24 Hour Library

A Library Blog by Abby Hargreaves

Tag: 2.5 hearts (page 2 of 2)

Abby Reads: Side Effects May Vary by Julie Murphy

Side Effects May Vary by Julie Murphy
Balzer + Bray, 2015, 352 pages
YA Fiction

For a while now, in all of the book blogs I follow, I’ve seen an explosion of Julie Murphy’s Dumplin’. This review is not about Dumplin‘, but about another of Murphy’s books, Side Effects May Vary. In this novel, high school student Alice discovers a secret her truth-obsessed mother has been keeping just before Alice is diagnosed with cancer. With the uncertainty of her illness, Alice decides this is a great time to get back at her bullies and adversaries through humiliation tactics. Not counting on getting well again, Alice has to handle the consequences of her actions when she is declared healthy by her doctor.

Maybe I wasn’t paying close attention to Side Effects May Vary, but the book just wasn’t that memorable for me. Though the characters were really refreshing for young adult fiction (more on that later), and the plot was relatively original (despite blurbs insisting fans of The Fault in Our Stars would love this one), there have been multiple times since I’ve read it where I had to go, “Oh, yeah — I forgot I read that. What was it called? What was it about?” Part of the problem of not really remembering much about it is not really knowing what it was that made it so bland. As I’ve mentioned both characters and plot were interesting, I suspect it was the prose, though I don’t recall it being bad — it was just there. It conveyed a story, it did its job, and that was it.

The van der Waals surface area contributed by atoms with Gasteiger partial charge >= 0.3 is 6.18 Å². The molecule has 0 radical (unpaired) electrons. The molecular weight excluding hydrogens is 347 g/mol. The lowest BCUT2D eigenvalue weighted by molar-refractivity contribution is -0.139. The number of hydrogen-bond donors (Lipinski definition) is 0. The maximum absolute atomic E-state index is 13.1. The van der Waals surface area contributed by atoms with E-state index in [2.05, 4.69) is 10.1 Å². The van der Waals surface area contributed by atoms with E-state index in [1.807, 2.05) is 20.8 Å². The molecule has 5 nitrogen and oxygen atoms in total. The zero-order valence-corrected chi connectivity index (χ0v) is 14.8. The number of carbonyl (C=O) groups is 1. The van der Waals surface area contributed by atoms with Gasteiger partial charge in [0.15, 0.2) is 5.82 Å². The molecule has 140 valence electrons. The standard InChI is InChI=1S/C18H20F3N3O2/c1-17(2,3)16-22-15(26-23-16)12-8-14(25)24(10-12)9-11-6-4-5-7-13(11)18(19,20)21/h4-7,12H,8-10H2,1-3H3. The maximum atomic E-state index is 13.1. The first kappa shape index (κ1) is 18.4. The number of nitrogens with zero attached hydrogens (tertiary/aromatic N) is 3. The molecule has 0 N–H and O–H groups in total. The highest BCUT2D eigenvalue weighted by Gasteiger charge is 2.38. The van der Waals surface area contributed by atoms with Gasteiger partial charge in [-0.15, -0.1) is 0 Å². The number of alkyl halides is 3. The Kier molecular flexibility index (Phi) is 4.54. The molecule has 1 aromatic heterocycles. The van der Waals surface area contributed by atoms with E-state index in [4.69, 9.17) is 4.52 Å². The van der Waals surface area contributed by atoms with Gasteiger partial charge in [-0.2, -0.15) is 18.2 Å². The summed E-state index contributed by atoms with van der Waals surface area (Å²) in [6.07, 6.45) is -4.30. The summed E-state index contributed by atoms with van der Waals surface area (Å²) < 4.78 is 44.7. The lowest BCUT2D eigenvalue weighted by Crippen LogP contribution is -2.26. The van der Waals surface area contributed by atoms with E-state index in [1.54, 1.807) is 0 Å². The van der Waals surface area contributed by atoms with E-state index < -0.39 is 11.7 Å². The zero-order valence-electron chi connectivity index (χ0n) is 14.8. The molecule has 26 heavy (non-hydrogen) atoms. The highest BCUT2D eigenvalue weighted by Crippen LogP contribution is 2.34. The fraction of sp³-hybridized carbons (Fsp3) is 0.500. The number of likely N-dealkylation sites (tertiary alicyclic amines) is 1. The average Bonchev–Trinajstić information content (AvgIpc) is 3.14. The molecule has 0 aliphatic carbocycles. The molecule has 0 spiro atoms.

But for all that, the book is full of great moments that, as a whole, are not greater than their individual parts. Murphy places her characters in really interesting places that felt new and untouched, despite other books that have scenes in similar locations — doctor’s offices, school gyms, beach houses. They’re not terribly common in fiction, but they’re not exactly uncommon, either. Despite this, each place felt fresh and each place enhanced the moments which took place in them. This seems paradoxical — bland prose that somehow makes the settings present and bitingly real? Maybe it’s the mundane style of the language that grounds the rest of the novel making it almost hyper-real. I realize the vagueness of this review isn’t very helpful, but the vagueness is the best representation of the book.

Right — so, characters. If you’re looking for a book which allows you to fall in love and cheer for the main character, this isn’t it. Alice is incredibly unlikable to the very last page. This makes an interesting point about fiction and literature — does a character have to change and learn after they’ve experienced the conflict of their novel in order to make the work worthwhile? Certainly other pieces of literature have taken on this topic (more adeptly, no doubt), but Murphy does it well enough to make it evident. Alice is vengeful, mean, manipulative, uncommunicative, and spiteful. This is the case even prior to her diagnosis, but it’s especially true after (and, okay, we can attribute that special degree of meanness to her fears and the “screw it” attitude that can come with impending death). But it’s so different from the timid, bookish, painfully nice girls you see in young adult fiction over and over again. And, while I don’t know that it works especially well here, I appreciate the attempt all the same (and humbly request authors write more unlikable protagonists).